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George Washington: The Founding Father (Eminent Lives) 1st Edition, Kindle Edition
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|Length: 146 pages||Word Wise: Enabled||Enhanced Typesetting: Enabled|
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From School Library Journal
Copyright © Reed Business Information, a division of Reed Elsevier Inc. All rights reserved. --This text refers to an out of print or unavailable edition of this title.
Despite his importance, Washington remains today a distant figure to many Americans. Previous books about him are immensely long, multivolume, and complicated. Paul Johnson has now produced a brief life that presents a vivid portrait of the great man as young warrior, masterly commander-in-chief, patient Constitution maker, and exceptionally wise president. He also shows Washington as a farmer of unusual skill and an entrepreneur of foresight, patriarch of an extended family, and proprietor of one of the most beautiful homes in America, which he largely built and adorned.
Trenchant and original as ever, Johnson has given us a brilliant, sharply etched portrait of this iconic figureboth as a hero and as a man.
Discover More Eminent Lives
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--This text refers to an out of print or unavailable edition of this title.
- Publication date : March 17, 2009
- File size : 316 KB
- Word Wise : Enabled
- Publisher : HarperCollins e-books; Illustrated edition (March 17, 2009)
- ASIN : B000JMKT4G
- Print length : 146 pages
- Enhanced typesetting : Enabled
- X-Ray : Not Enabled
- Text-to-Speech : Enabled
- Screen Reader : Supported
- Language: : English
- Lending : Not Enabled
- Best Sellers Rank: #547,526 in Kindle Store (See Top 100 in Kindle Store)
- Customer Reviews:
Top reviews from the United States
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But who exactly was he, and why was he so admired? This had eluded me, until I read Paul Johnson's superb short biography.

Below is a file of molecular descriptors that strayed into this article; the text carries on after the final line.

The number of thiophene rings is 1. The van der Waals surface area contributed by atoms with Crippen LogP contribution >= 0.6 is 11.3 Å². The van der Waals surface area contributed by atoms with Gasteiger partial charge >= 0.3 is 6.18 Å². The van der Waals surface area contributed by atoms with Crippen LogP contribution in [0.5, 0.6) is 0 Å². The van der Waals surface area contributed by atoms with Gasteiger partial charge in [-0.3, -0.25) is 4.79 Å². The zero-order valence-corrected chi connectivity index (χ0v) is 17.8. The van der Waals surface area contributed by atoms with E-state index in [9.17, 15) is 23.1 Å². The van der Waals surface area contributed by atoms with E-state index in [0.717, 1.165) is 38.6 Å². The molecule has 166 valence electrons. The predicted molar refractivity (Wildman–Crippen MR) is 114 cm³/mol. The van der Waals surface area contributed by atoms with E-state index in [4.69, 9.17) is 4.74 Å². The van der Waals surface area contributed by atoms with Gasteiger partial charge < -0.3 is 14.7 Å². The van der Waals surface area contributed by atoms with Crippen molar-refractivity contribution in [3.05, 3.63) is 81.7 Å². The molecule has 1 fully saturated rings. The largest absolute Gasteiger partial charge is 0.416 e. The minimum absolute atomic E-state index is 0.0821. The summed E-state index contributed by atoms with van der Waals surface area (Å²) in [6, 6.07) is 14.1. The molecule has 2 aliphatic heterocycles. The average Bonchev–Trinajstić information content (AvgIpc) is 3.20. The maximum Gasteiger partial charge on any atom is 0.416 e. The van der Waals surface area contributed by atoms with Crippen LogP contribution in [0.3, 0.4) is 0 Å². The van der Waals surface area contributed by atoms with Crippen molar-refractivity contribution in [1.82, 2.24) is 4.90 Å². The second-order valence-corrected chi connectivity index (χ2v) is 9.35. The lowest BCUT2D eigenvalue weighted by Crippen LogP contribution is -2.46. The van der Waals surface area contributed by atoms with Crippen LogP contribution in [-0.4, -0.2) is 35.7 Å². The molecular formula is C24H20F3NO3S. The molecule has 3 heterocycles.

The short answer is that George Washington was a great man --- great in leadership and also pretty big physically. (De Tocqueville remarked that he had never seen a man with a larger pair of hands.) It is fairly accurate to say that, wherever he went, he dominated, mostly through his moral and ethical qualities. He did not desire political power, but he desired with all his soul and all his being a happy future for America and the American people. He was a genius, and he worked harder than most of us can imagine.
Here's one point that really impressed me: Washington's conduct of the Revolutionary War. Gore Vidal, in one of his "historical" novels, absolutely flays Washington alive as a nincompoop and a loser, a "general" who couldn't win a single battle. It is surprising (and educational) to learn from Paul Johnson that Washington was, on the contrary, a brilliant strategist. His strategy was simply to outlast the British by fighting a war of attrition. (Note well: this is something like the strategy employed by Ho Chi Minh against US!) He calculated, accurately, that within 4-5 years the British would tire of the "quagmire" and sue for "negotiations." Which happened, and the USA won the war in the negotiations. (Gore Vidal, of course, omits to mention the tiny detail of George Washington actually winning the war.)
Washington was an impressive man, on many different levels, and this book is a masterpiece at revealing the multiple facets of one of the greatest men America ever produced.
I must also say that I really appreciate a SHORT biography. I would never read seven volumes of anyone's life, and I am thoroughly fed up with the biographers who feel they must devote a thousand pages to the life of (say) LBJ. "Brevity is the soul of wit," gentlemen!
A very high recommendation! I will add, uselessly, that all Americans should read this book.
The writing has the flavor of an unbiased account of George Washington's life and dispels a number of falsehoods propagated by bebunkers. The author could have added some critical remarks about Washington's military blunders in the battle of Long Island while balancing those remarks with a description of his remarkable tenacity in maintaining favor and position with the Second Continental Congress. I would have appreciated more detail about how he kept his loose cannon Alexander Hamilton pointed in wise directions, but the element I missed most was a description of how Washington achieved the highest pinnacle of power in the rough new country without acquiring a hunger for more than what the later Constitution intended. The author points out some significant words from King George III: when told that Washington intended to go back to farming after the end of the war, George III said that if Washington does that, he will be the greatest man in the world.
I would also have appreciated some explanation of how Washington recognized the unmatched heroics of energy that John Knox had at his disposal for getting Fort Ticonderoga's guns moved to a Boston overlook and how he recognized and utilized Nathaniel Green's pivotal capabilities.